Analysis | Regulation of volatile organic compounds: a systemic look

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By Rodrigo Seguel, full-time researcher at Center for Climate and Resilience Research (CR)2.

Thousands of volatile organic compounds (VOCs) coexist in the atmosphere due to natural emissions from both terrestrial and marine ecosystems [1]. These emissions are estimated to be ten times higher than human emissions [2]. These compounds participate in numerous complex chemical reactions that determine fundamental properties of the atmosphere, such as oxidative capacity. Furthermore, VOCs directly or indirectly influence the balance of other short-lived greenhouse gases such as ozone and methane [3].

Since the industrial revolution, human emissions have impacted the atmospheric system beyond its capacity for resilience. Temperature rising due to greenhouse gases increases natural emissions, causing feedbacks between the chemical composition of the atmosphere and the climate and reversible and irreversible impacts on the Earth system [4].

VOCs of anthropogenic origin are emitted from various sources that include fossil fuels, vehicle exhaust, solvents used by the chemical industry, and aerosols for domestic use. On an urban scale, exposure to certain VOCs is a threat to human health due to their toxic properties. Benzene, for example, is a known carcinogen [5]. For this reason, the European Union established that benzene in the air should not exceed 1.6 parts per billion by volume (ppbv) as an annual average.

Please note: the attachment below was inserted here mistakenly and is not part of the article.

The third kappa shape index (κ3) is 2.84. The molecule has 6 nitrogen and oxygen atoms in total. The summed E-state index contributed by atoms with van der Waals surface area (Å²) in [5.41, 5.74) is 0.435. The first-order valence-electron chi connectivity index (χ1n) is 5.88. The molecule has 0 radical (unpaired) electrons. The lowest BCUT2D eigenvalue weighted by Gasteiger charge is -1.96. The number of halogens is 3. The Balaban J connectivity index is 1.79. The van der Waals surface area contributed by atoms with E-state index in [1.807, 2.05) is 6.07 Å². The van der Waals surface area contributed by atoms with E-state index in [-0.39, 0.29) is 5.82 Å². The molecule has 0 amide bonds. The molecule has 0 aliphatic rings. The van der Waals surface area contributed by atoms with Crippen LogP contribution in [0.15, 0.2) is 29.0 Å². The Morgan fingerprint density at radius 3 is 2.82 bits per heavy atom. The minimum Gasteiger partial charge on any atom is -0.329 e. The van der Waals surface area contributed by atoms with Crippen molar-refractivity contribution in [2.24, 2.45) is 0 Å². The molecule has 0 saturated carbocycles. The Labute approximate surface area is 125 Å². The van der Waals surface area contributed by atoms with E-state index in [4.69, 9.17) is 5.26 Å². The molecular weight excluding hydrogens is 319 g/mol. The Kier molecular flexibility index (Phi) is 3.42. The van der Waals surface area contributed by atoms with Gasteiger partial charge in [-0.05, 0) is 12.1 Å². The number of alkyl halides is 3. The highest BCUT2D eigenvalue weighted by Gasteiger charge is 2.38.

The degradation of VOCs in the atmosphere (oxidation) produces a high number of toxic by-products that affect health and ecosystems, and agricultural productivity. For this reason, VOCs are also known as precursors to other pollutants, some regulated, such as nitrogen dioxide, ozone, and fine particulate matter. Therefore, proper VOC management would be highly beneficial in Santiago, saturated by ozone more than 20 years ago [6].

In this context, the approach used by the United States Environmental Protection Agency in ozone-saturated areas monitors 65 priority and optional VOCs according to their dangerousness and ability to form ozone and secondary particles.

Some VOCs can generate bad odors because they contain sulfur in their chemical structure. For this reason, it is common for industrial areas to report odorant gases that are very difficult to measure objectively due to the low detection thresholds of the human olfactory system and the short duration of the episodes. Dimethyl sulfide, for example, a natural species that is also used to odorize liquefied petroleum gas, can be perceived by the human nose at levels as low as 3 ppbv.